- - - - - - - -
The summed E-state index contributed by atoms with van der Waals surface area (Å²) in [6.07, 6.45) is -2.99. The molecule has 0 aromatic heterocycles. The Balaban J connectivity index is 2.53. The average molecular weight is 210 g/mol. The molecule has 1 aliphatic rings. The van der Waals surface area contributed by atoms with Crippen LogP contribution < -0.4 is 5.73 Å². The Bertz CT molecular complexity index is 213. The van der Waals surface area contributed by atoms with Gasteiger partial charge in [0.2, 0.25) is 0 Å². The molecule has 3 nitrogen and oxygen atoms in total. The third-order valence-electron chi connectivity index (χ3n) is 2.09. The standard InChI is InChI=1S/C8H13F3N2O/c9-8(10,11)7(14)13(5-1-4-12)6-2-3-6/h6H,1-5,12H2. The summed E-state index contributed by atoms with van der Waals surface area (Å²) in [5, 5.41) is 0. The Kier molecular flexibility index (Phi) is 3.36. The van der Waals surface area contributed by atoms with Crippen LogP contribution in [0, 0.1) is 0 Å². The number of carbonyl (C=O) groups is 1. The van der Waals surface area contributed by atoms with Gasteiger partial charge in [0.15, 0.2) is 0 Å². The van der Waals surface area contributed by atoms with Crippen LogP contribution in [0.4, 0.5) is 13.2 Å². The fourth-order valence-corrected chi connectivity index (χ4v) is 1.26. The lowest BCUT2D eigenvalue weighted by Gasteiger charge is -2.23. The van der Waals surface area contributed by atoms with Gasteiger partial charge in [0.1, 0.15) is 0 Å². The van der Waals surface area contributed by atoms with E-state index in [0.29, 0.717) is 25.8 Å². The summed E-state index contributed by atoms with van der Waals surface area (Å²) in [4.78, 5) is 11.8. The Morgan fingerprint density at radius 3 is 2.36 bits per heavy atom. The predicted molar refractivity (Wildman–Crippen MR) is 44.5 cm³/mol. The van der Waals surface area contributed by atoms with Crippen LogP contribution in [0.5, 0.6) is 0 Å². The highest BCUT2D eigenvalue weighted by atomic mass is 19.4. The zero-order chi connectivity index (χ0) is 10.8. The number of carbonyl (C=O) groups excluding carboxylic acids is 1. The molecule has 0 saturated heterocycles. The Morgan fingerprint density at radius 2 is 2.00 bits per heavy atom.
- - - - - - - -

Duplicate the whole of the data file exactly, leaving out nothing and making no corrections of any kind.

The summed E-state index contributed by atoms with van der Waals surface area (Å²) in [6.07, 6.45) is -2.99. The molecule has 0 aromatic heterocycles. The Balaban J connectivity index is 2.53. The average molecular weight is 210 g/mol. The molecule has 1 aliphatic rings. The van der Waals surface area contributed by atoms with Crippen LogP contribution < -0.4 is 5.73 Å². The Bertz CT molecular complexity index is 213. The van der Waals surface area contributed by atoms with Gasteiger partial charge in [0.2, 0.25) is 0 Å². The molecule has 3 nitrogen and oxygen atoms in total. The third-order valence-electron chi connectivity index (χ3n) is 2.09. The standard InChI is InChI=1S/C8H13F3N2O/c9-8(10,11)7(14)13(5-1-4-12)6-2-3-6/h6H,1-5,12H2. The summed E-state index contributed by atoms with van der Waals surface area (Å²) in [5, 5.41) is 0. The Kier molecular flexibility index (Phi) is 3.36. The van der Waals surface area contributed by atoms with Crippen LogP contribution in [0, 0.1) is 0 Å². The number of carbonyl (C=O) groups is 1. The van der Waals surface area contributed by atoms with Gasteiger partial charge in [0.15, 0.2) is 0 Å². The van der Waals surface area contributed by atoms with Crippen LogP contribution in [0.4, 0.5) is 13.2 Å². The fourth-order valence-corrected chi connectivity index (χ4v) is 1.26. The lowest BCUT2D eigenvalue weighted by Gasteiger charge is -2.23. The van der Waals surface area contributed by atoms with Gasteiger partial charge in [0.1, 0.15) is 0 Å². The van der Waals surface area contributed by atoms with E-state index in [0.29, 0.717) is 25.8 Å². The summed E-state index contributed by atoms with van der Waals surface area (Å²) in [4.78, 5) is 11.8. The Morgan fingerprint density at radius 3 is 2.36 bits per heavy atom. The predicted molar refractivity (Wildman–Crippen MR) is 44.5 cm³/mol. The van der Waals surface area contributed by atoms with Crippen LogP contribution in [0.5, 0.6) is 0 Å². The highest BCUT2D eigenvalue weighted by atomic mass is 19.4. The zero-order chi connectivity index (χ0) is 10.8. The number of carbonyl (C=O) groups excluding carboxylic acids is 1. The molecule has 0 saturated heterocycles. The Morgan fingerprint density at radius 2 is 2.00 bits per heavy atom.